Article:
‘… a day of triumph could turn into a day of disaster.’
John Helm commentating on the Bradford City vs. Lincoln City match on Yorkshire TV, 11 May 1985
Marshall Everett, The Great Chicago Theatre Disaster (Chicago: Publishers Union of America, 1904)
In the 1800s and 1900s, British people began to enjoy much more leisure time away from work. As well as providing popular entertainment, places like theatres and sports stadiums have introduced new risks from burning, including mass panic and crushing resulting from alarms of fire. Major fatal fires in these places have led to new public safety laws.
Many safety precautions that are now part of everyday life, like lowering the fireproof curtain before every cinema screening and banning smoking in enclosed public places, were responses to fatal fires. Most of these incidents occurred in Britain, as with the 1887 Exeter Royal Theatre fire and the 1929 Paisley cinema disaster, which caused 186 and 71 deaths respectively, but changes to safety practices were also influenced by overseas fires, such as the 1903 Iroquois theatre fire in Chicago, USA, which caused 602 deaths (pictured above).
Charities have also led campaigns to educate the public against carelessly playing with fire, especially fireworks. Whilst they bring joy to families during celebrations like Bonfire Night and Diwali, fireworks have also led to life-changing injuries for children who played with them. Before 1976, children as young as 13 could buy fireworks but this was later raised to 18 years-of-age in response to child fatalities. Some fireworks, like bangers and Jumping Jacks, are now banned.
The earliest nightclubs were not subject to fire precautions. It took a fire in 1961 at Bolton’s Top Storey club (Lancashire) - so-called because it occupied the top storey of a factory above a furniture workshop, accessed only by a single, wooden staircase - for Parliament to improve safety. 19 people died in this fire.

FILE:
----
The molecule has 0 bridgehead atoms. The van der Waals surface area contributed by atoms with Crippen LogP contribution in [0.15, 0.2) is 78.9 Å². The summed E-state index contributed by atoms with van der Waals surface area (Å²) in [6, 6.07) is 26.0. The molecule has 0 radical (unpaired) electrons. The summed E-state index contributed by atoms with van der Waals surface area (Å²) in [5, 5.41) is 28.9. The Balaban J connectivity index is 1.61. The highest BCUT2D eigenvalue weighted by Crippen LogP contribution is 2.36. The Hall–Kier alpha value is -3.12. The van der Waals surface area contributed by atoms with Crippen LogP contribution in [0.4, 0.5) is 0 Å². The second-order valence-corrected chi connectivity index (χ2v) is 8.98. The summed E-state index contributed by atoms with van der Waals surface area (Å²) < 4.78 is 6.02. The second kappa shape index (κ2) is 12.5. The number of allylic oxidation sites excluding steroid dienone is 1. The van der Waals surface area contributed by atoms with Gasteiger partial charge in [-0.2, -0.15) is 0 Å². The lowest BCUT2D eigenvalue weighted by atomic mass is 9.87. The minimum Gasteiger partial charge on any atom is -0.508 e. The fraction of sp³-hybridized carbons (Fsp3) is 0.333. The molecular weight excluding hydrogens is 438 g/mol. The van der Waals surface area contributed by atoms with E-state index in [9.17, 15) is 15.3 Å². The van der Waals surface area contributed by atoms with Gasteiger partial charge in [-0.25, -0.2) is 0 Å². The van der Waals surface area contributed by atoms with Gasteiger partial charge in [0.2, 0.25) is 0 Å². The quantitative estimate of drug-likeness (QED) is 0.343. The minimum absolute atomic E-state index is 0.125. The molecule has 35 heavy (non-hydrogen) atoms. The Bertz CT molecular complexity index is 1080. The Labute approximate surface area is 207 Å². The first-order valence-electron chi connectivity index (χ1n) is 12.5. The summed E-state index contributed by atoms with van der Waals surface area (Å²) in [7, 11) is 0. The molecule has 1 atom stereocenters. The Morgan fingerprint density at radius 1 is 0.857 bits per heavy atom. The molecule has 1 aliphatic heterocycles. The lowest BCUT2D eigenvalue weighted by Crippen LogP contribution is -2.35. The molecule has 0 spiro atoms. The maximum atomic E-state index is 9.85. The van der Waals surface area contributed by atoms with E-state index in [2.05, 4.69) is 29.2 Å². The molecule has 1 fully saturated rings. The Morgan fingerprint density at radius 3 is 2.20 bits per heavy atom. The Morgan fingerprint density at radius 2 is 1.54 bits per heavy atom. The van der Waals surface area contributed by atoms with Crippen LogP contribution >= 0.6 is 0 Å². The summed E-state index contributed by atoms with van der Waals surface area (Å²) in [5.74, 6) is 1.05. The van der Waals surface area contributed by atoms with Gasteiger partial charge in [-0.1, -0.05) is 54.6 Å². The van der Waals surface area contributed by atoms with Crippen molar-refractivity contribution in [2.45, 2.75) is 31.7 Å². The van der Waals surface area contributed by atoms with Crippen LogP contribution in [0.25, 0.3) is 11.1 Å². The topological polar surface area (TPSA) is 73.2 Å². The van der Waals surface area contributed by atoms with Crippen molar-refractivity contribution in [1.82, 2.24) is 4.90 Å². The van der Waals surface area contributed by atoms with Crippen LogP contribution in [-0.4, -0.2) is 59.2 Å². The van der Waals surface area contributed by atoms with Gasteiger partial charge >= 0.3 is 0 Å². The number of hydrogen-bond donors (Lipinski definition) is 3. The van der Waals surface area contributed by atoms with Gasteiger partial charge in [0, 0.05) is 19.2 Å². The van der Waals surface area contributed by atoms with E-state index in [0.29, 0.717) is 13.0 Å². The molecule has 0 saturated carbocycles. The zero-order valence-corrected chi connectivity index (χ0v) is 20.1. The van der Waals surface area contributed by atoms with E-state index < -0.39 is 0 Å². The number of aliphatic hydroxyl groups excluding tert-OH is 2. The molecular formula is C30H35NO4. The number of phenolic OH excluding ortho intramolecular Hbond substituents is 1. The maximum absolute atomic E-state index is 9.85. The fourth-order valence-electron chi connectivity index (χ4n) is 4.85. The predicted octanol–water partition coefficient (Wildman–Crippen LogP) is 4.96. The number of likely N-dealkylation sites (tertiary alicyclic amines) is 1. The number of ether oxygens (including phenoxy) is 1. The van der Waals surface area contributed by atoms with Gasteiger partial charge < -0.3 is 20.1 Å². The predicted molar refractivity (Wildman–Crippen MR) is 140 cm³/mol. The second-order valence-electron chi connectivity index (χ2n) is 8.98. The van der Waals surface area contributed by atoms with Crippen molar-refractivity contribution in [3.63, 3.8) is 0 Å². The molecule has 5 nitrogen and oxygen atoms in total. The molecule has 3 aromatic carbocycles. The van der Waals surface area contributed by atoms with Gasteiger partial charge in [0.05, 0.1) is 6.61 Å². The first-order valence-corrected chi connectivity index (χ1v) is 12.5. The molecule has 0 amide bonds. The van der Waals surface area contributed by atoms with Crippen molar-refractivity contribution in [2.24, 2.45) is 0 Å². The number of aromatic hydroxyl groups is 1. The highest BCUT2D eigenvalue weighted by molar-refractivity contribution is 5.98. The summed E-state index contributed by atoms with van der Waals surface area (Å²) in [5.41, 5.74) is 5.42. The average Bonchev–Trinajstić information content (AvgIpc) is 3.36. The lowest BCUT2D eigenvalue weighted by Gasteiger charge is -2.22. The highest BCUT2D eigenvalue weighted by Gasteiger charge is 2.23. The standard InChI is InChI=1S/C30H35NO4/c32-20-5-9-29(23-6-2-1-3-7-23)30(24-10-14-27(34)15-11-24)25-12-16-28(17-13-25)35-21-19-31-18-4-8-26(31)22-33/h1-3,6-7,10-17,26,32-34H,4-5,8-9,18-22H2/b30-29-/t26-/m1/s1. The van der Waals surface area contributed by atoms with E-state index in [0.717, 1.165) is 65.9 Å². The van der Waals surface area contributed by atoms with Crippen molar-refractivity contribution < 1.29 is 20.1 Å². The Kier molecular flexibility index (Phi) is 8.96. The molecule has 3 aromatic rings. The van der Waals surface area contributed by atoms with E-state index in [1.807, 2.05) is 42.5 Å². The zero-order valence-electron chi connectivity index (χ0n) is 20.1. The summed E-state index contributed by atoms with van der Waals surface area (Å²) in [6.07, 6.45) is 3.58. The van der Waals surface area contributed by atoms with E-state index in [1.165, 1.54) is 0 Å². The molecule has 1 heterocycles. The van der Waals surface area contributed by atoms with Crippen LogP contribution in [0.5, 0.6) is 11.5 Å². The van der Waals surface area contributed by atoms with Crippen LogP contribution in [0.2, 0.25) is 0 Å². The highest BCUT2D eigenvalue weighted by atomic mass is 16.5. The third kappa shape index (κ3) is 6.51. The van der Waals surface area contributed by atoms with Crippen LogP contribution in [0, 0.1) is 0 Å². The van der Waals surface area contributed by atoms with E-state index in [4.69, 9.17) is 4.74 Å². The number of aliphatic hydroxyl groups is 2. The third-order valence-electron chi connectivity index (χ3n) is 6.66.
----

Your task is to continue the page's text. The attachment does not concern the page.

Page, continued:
By kind permission of The National Archives, Kew (HO346/10, 1961).
Warnings were also targeted at parents to keep matches out of the reach of inquisitive young children, as this 1950s bookmark illustrates. The British Government was so alarmed at the number of burns injuries to young children - approximately 1,000 a year in the 1970s - that it launched a national campaign in 1974, ‘Keep Matches Away from Children’.
Wellcome Collection CC-BY (EPH440 Accident Prevention Ephemera Box 2).
Major football stadium fires, such as the fire at Valley Parade, Bradford (Yorkshire) in 1985, led to improved stadium design and safety. 56 supporters died as a result of burns injuries on a day that was supposed to be a celebration of the club’s promotion to the second division of the Football League.
West Yorkshire Fire and Rescue Service.
Tufty the Squirrel was created by Elsie Mills in 1953. Original stories for the Royal Society for the Prevention of Accidents featured Tufty and his ‘Furry Folk’ friends to introduce clear and simple safety messages for children, such as this one for enjoying public firework displays safely, illustrated by Ken Langstaff in the 1960s.
Image courtesy of the Royal Society for the Prevention of Accidents.